Director David Gordon Green has had, let’s say, an interesting career path. He built a name for himself with quiet indie films like All the Real Girls (2003), drastically departed and cashed in with the stoner comedy Pineapple Express (2008) and stayed on that path only to end up with a couple of flops in Your Highness (2011) and The Sitter (2011). Since then, he’s been trying to regain his cache, working on smaller, more respectable — and little watched — projects. His latest, Our Brand is Crisis, is a venture into a more important, message-driven type of filmmaking, one that wants to shed light on the superficiality of politicians and the modern democratic process.
This isn’t a strategy I necessarily disagree with, nor do I think it’s something that doesn’t need to be discussed — it just doesn’t quite coalesce within the confines of Green’s film. Something doesn’t quite connect for me and Green’s message. I think it has to do with Brand simply never going far enough. It isn’t quite angry enough, jaded enough or cynical enough about the majorly fractured, damaged nature of political campaigns and politicians. Yes, I agree with the film’s sentiment, but it doesn’t get me riled up, doesn’t make me want to do anything — and I find it unlikely that it’d do much to get anyone else angry either. And truly, action is the point of a film like this; it helps shed light on a subject (even humorously) and then create awareness. Here, the general sense of the film is one of mediocrity. Yes, it’s solidly entertaining and held my attention, but that’s all the film was able to accomplish. When your entire purpose is to wail and gnash, whimpering just isn’t enough.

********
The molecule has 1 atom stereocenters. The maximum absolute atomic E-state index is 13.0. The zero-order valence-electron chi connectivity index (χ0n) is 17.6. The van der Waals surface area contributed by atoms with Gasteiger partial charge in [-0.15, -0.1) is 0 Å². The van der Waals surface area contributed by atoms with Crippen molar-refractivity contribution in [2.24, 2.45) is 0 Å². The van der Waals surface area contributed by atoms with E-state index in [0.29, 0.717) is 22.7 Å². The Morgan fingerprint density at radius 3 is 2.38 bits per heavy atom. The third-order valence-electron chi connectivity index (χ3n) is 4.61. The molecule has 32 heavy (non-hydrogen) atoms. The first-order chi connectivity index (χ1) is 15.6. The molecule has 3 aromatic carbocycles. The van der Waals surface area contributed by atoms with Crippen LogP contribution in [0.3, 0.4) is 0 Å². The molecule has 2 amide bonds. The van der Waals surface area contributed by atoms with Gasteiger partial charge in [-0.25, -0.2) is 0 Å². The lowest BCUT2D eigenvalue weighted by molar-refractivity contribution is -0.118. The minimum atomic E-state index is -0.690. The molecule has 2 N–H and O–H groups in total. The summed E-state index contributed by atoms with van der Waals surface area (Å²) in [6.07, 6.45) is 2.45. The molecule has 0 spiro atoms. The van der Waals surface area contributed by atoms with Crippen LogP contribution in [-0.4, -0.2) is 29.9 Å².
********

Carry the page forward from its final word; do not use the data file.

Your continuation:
Taking Rachel Boynton’s 2005 documentary of the same name, this version of Our Brand is Crisis loosely takes the events of that film — which followed American political advisers affecting a Bolivian presidential election — and creates a narrative for it. Here, Sandra Bullock plays Jane, a former hotshot adviser who, after a lifetime of questionable decisions, booze and professional burnout, has removed herself to a log cabin to work on pottery. But she’s pulled back into the profession she swore off to help the crippled campaign of a Bolivian presidential candidate (Joaquim de Almeida, Fast Five) — not out of any sense of responsibility, but for one last chance at beating her archrival, Pat (Billy Bob Thornton as a James Carville proxy), the campaign manager of the election’s front-runner.
The film revolves around this personal battle, illuminating the way in which elections, in many ways, are little more than games, less concerned with actual policy and tied instead to packaging a candidate as a product. Again, this is solidly watchable, the cast is good, the plot’s occasionally fun and clever, but as a whole, it just doesn’t have the weight or insight it needs. It’s full of good ideas, but they’re handled in a predictable fashion (it’s obvious from the onset who’s going to win and who’s going to have their awakening), one that’s also naive and unrealistic. The whole thing is just too flaccid to leave any real impression. Rated R for language including some sexual references.